Rules for Being in the Audience at a Comedy Show: Don’t be an Assh*le
Upon being asked to write about comedy for the prestigious local publication “Nippertown,” I went back and forth on what my first contribution should be and I figured I should just squander this opportunity right out of the gate by alienating anyone who ever considered coming to a comedy show.
I’m kidding of course, that’s what I do. But several topics were discussed and when the following idea was brought up I squealed like a fangirl and so it was the likely front-runner. No other topics elicited such a reaction.
“How about if you write about how people should behave at comedy shows?”
Picture me rolling up my sleeves.
I’m sure I’ll waste this opportunity since it might take a little while to gain some followers and my first contribution might only be read by my closest friends and family. But in the small chance that my reach exceeds those who already know “the rules,” then my words shall not be spoken in vain.
It’s quite simple really: Don’t be an asshole. Unfortunately, if you’re already an asshole you’ll probably require a bit of an explanation which I am more than happy to offer. The following is a guide and is listed in no particular order. Each rule is as important as the next.
- The comedian is funnier than you. Even if you make your friends laugh all the time and they say “you should be a comedian” I can promise you that person on stage is funnier than you. That audience is there to see them; not you. If you want to tell jokes, put together your own show and do it there. Don’t be a distraction.
- But what if the comedian asked me a question? Go ahead and answer it. Then shut the hell up.
- Isn’t heckling part of the show? No. NOPE. Across the board no.
- Can’t you handle it? You’re supposed to be a pro! We ARE pros! Sure we can handle it! But we shouldn’t have to. We’ve planned something great for you and you’re determined to derail that? Nah. You’re not funnier and it’s not your turn.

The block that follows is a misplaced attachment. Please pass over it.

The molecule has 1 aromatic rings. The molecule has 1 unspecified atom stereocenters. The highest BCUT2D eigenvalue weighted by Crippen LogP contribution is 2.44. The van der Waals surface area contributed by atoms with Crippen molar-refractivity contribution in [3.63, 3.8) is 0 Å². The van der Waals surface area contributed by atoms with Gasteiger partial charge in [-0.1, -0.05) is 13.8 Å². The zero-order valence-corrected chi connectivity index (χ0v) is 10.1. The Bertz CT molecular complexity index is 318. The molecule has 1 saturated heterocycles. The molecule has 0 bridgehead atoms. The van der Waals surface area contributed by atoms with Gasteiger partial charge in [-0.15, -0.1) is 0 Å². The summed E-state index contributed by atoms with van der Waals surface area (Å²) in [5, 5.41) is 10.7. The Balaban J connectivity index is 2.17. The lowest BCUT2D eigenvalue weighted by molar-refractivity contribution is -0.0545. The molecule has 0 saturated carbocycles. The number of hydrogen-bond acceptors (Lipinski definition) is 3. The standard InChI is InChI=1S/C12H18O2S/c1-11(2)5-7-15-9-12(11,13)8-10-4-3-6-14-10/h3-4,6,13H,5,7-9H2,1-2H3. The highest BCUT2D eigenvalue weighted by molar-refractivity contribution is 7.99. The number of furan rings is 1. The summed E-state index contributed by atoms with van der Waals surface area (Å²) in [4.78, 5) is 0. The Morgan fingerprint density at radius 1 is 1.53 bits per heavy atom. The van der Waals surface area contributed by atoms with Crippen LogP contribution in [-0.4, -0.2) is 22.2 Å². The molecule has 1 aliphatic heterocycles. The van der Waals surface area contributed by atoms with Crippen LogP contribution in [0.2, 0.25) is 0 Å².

- Don’t talk to your friends at the table. It’s incredibly rude. I know sometimes you go out to watch music and you can sit and have a conversation with your friends while the music is happening. (TRUST ME I KNOW YOU DO THIS.) It’s different at a comedy show. We need your full attention. You’ll either distract us or the other audience members. There’s a flow that goes with the set. Don’t interrupt it. I mean it’s not really ok at music shows but I have accepted it. I still hate you but I accept it.
- Don’t take a phone call. (Erin did you really have to mention this?) Why yes. Yes, I did. Because I have been on stage when someone has taken a call. I stopped telling the joke long enough to hear “No! I’m at a comedy show!!!!” And they’re yelling so the person on the other end of the line can hear them over that annoying loud comedian on stage. Ahhh now THAT’S funny!
- Don’t heckle. Wasn’t this already mentioned? Yes, it was. It’s that important. I have people who come to a show for the first time and ask me beforehand “what if I heckle you?” I’ll usually say something like “if you’re ok crying in front of your friends then by all means!” They typically don’t follow through. But there are people out there who believe they are contributing to the show with this behavior. They are wrong.
- Just laugh and enjoy yourself. Here’s a little something about comedians that people don’t know. There’s a strong correlation between very funny people with very tragic pasts. Comedy comes from pain. Laughter is healing. All those trite catchphrases are true. One of the most vulnerable things to do is stand up in front of a room full of strangers and tell jokes. It’s hands down the most terrifying thing I’ve ever done and I’ve been through detox, zip-lining through a jungle in the Yucatan and dating a republican. We’re just looking for the acceptance not given to us by at least one of our parents. And with all that fear and vulnerability and tragedy we actually LOVE doing it. Don’t take that away from us. Sometimes when I see a really terrible comedian I think to myself, “Wow. They must have had a great childhood.”
Stay tuned for next week when I tell you how to act around a comedian when they’re NOT on stage. A lot of you are gonna feel so seen.
It’s good to be back, keep an eye out for my articles. I plan to review some shows, interview some comics, and plug my own shit. The one thing I won’t be doing is reading comments, Sarge taught me that years ago.